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Did you get a Permit for your install??

Post in 'The Hearth Room - Wood Stoves and Fireplaces' started by jqgs214, Jun 24, 2007.

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  1. elkimmeg

    elkimmeg Guest

    Back from golf I chose goose for the example because. We have spent time together I also know he straightened out faulty wiring a passed by a previous inspector
    And i knew he would he would view it not personal but situational.. Really the wiring issue may not apply to him. To those that are new here I am a prat time inspector paid per inspections
    Really it cost me money to do inspections I make more money with a hammer in my hands. You may ask why do it? I liken it to the professional athlete doing broadcasting. T
    As we all age the physical toll starts being an issue. We are not 21 anymore. That 90 lb bundle of shingles going up a 30' ladder starts being quite a chore. I figured If I took my years in construction and use the practical knowledge and apply it to inspections, I feel like the athlete being still part of the game. I admitt when it is below 10 inspections look pretty good atleast I have some income. Originally I was certified as a local inspector by Boca which now is non existant called the Internalional codes. At one point 12 years back a contractor took accception to failure and it happened to be a job I bid on.. He calimed I singled him because of that. and tried to get me fired. I had code backup and I'm still here. It was too close a call for my building commissioner and he appointed me Mechanical inspector. It keep me on the payroll, but reduced my inspections. I took it upon myself to learn what is expected of me on the Job. I even went so far as to read the trade schools HVAC text books. I wanted to know what was being taught and apply it to what I was inspecting in the field. Little by little I gained the knowledge and acceptance of many Mechanical contractors. The good ones welcomed enforcement and took me aside to teach me. They wanted an even playing field. Eventually I gained industry wide acceptance and reconition at the state level. I was one of a few that really understood mechanical inspections. Meanwhile I actually studied and passed all Boca mechanical certifications . Probably the only certifid mechanical inspector in MA.

    Just like most professions one has to want to suceed one has to want to be better When I do an inspection I know what it is like being the contractor with payment hindging upon my signature.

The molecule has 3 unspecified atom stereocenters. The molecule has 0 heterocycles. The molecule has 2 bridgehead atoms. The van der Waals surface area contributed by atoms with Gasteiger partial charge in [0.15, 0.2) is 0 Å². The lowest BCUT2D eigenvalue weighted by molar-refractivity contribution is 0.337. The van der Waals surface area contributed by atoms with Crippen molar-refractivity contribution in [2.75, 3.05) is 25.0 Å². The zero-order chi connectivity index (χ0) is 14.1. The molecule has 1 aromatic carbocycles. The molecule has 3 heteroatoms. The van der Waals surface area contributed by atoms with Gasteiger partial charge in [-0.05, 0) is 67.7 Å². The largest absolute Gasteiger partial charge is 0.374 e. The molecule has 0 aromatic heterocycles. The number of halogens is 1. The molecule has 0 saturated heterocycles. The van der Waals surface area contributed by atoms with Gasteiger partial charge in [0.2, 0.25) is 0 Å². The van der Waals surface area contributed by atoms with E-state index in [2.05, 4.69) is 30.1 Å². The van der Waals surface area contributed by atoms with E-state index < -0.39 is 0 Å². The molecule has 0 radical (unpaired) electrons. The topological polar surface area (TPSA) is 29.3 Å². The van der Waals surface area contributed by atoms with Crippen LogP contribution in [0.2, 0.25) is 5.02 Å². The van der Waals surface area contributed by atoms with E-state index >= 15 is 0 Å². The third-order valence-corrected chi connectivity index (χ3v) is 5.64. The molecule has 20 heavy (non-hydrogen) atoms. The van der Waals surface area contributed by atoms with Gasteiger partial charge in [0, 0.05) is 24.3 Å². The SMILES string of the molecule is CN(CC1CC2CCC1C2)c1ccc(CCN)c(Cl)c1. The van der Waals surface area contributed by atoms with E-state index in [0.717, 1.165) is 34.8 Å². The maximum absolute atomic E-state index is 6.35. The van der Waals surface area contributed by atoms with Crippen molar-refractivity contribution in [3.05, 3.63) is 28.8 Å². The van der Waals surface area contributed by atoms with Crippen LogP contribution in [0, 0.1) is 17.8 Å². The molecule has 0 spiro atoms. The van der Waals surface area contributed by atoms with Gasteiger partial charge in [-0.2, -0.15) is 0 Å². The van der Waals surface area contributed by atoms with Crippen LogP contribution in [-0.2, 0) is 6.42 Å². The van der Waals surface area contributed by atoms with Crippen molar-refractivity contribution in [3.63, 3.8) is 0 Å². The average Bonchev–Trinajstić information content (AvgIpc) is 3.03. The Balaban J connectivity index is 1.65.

I also know how to handle situations should I find issues.. I will contact the HVAC contractor and get them resolved. Many appreciate this.. Kinda like solving things in house And not showing up the contractor. This method works extremely well. Again like all posters here I am a homeowner I know it is my job to look out for their best interest. Years have taught me the best way to ballance this . One weights the battles or stands worth fighting and value judgement the minor issues. busting some for being 17.75" of clearance of single wall pipe is a non issue. Standing up for life safty issues against bid coperations is another.. I risked being sued into financial ruin for a stand I took against Sacks fith Ave. I backed them down. Some may ask why all for $30 Most days inspections are straight forward, most contractors do a good job.

    I'm sorry some have not had the best experience with their local inspectors. It does not have to be this way.

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  2. stoveguy2esw

    stoveguy2esw Minister of Fire

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    PURE HIJACK!!! welcome back elk , missed ya buddy!
  3. BrotherBart

    BrotherBart Hearth.com LLC Mid-Atlantic Division Staff Member

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    I managed the closing of a world-wide data center in NJ back in tthe 90's. When we couldn't lease the building we tore the roof off of it and that stopped the property taxes.
  4. BrotherBart

    BrotherBart Hearth.com LLC Mid-Atlantic Division Staff Member

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    Glad you weren't the inspector that my builder cold cocked right in the front yard of the house Elk.

    In that case the builder was right. The inspector just didn't like him and was giving him grief for the hell of it.
  5. elkimmeg

    elkimmeg Guest

    To answer web concerns probably a little history is required and this goes beyond hearth topic specttrun. Allow me to present it .I think all town are facing this delimar..
    Back in the early 80's MA votters passed prop 2.5 . Meaning the most the realestate taxes could be raised each year was 2.5%. This worked well originally but increased healthcare